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Yojana Magazine (August 2022): Kazi Nazrul Islam


Yojana Magazine is a very important and indispensable source for UPSC Civil Services Exam Preparation. Here, we come with ”Analysis Of Yojana Magazine” which covers the monthly Yojana Magazine keeping in mind the demand of UPSC, particularly from the topics of important government schemes.

In ‘‘Analysis Of Yojana Magazine,” we cover each and every topic of the Yojana edition of a particular month and provide an easy-to-understand gist.

This topic-wise analysis is prepared from the August 2022 edition of the monthly Yojana Magazine.


Kazi Nazrul Islam: Introduction


  • Kazi Nazrul Islam(1899-1976) became a major icon of the national movement in Bengal. His role as the leading poet of the freedom movement in the long decade of the 1920s was largely owed to the political situation of that time.
  • Kazi Nazrul Islam became the chief vehicle of this spirit through both his literary and political efforts.


Kazi Nazrul Islam: Who was Kazi Nazrul Islam?


  • Kazi Nazrul Islam (1899-1976), the Revolutionary Poet of Bengal, hailed from humble beginnings.
  • His literary career began with contributions to periodicals and his poems were noted for their intensity of emotions.
  • The publication of the poem “Vidrohi” (The Rebel) in 1922, established his distinctive voice in Bangla poetry. He composed nearly 3000 songs.
  • His famous lyrics “Bisher Banshi”, “Agamoni”, “Pralay Veena”, “Dolan Champa”, “Samyawadi”, etc. inspired the people to join the movement for independence.
  • He used to set his poems to tune, gaining considerable popularity through the Calcutta station of All India Radio.
  • The international dimension added to the freedom movement, too, owed to the First World War and was reflected in Nazrul’s wartime story ”Byathar-Dan(A Gift Of Agony)”.
  • In 1942, while participating in a program on All India Radio, he fell ill and lost his power in Bangladesh, where he breathed his last in 1976.
  • He was conferred a number of awards, as a tribute to his outstanding works, the most prominent being “Padma Bhushan”, the national award, and “Ekushey Padak” from the Government of Bangladesh.




Kazi Nazrul Islam: A Revolutionary Poet


  • Nazrul became a major factor behind the revival of militant nationalism in Bengal during the 1920s.
  • In 1920, Nazrul and his friend Muzaffar Ahmad brought out the anti-British daily ‘Nabayug’ (launched by A K Fazlul Haq as the mouthpiece of his Krishak Praja Party).
  • In 1922, while supporting Gandhi’s non-violent satyagraha, Nazrul was building up the vocabulary of rebellious youth which can be seen in his works such as ‘Bhangar Gan’ and ‘Bidrohi’ (The Rebel).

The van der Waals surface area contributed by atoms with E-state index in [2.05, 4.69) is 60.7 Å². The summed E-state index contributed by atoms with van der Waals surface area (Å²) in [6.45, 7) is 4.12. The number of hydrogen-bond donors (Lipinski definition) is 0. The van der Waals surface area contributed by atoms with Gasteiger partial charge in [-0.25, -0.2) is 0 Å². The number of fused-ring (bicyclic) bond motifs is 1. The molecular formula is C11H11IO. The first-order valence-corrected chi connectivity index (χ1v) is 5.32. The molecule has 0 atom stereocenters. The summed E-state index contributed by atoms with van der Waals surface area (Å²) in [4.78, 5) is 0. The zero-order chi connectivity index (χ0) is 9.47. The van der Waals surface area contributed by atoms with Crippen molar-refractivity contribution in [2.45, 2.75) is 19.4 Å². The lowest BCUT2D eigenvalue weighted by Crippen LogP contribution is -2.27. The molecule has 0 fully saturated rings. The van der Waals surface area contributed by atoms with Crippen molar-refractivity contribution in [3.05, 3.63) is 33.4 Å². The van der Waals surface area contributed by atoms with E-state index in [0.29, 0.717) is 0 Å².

• His weekly ‘Dhumketu’ announced the objective of complete independence and suggested militant means to achieve it. The revolutionaries were hugely inspired by his Dhumketu. The Jugantar Party even claimed it as its own organ.
  • Nazrul was sentenced to a year of rigorous imprisonment on a charge of sedition in 1923.


Kazi Nazrul Islam: A Socialist Poet


  • Inspired by the Bolshevik Revolution, socialism dedicated to the cause of workers and peasants attracted even many militant nationalists in Bengal.
  • He wrote a number of poems protesting against the deprivation of the poor and hailing their awakening, and criticizing the subordination of women, the hypocrisy and corruption of the priests of all religions and inequality and exploitation embedded in socio-religious and economic power structures.
  • He preached political and social revolts in this defiant spirit and also referred to military adventures, geographical discoveries, mountaineering and so on, glorifying the power of youth all the time while doing so.
  • He was against religious orthodoxy and criticized both Muslims and Hindus for their bigotry and superstitions. He tried to create a composite literary language and a shared literary space accommodating both Bengali Hindu and Muslim sensibilities.


Kazi Nazrul Islam: Tagore and Najrul


  • All are overshadowed by Tagore’s imposing persona; but not Nazrul.
  • In fact, Tagore admired this rebel poet, 38-years his junior, to such an extent that he dedicated ‘Basanta’, a play in 1923 to Nazrul who candidly admitted that Tagore’s sophisticated works inspired poets like them while they wrote for the masses.
  • Shocked by Tagore’s death in 1941, Nazrul composed two poems including ‘Rabi-hara’ which was a part of Tagore’s funeral broadcast on the All India Radio.


Kazi Nazrul Islam: Rebellious to religious


  • Within this short span of his creative life, he had composed four thousand songs apart from other literary and journalistic works.
  • His songs changed from the rebellious to religious explorations at a later stage.
  • He delved deep in both Hindu and Islamic practices and extensively composed over five hundred devotional songs extolling Kali, Shiva, Krishna, Saraswati along with the infinite Brahma and Shakti, the primordial energy.
  • Some of his songs are steeped in Tantric cult while some have captured the essence of Madhura-bhakti of Vaishnavs.

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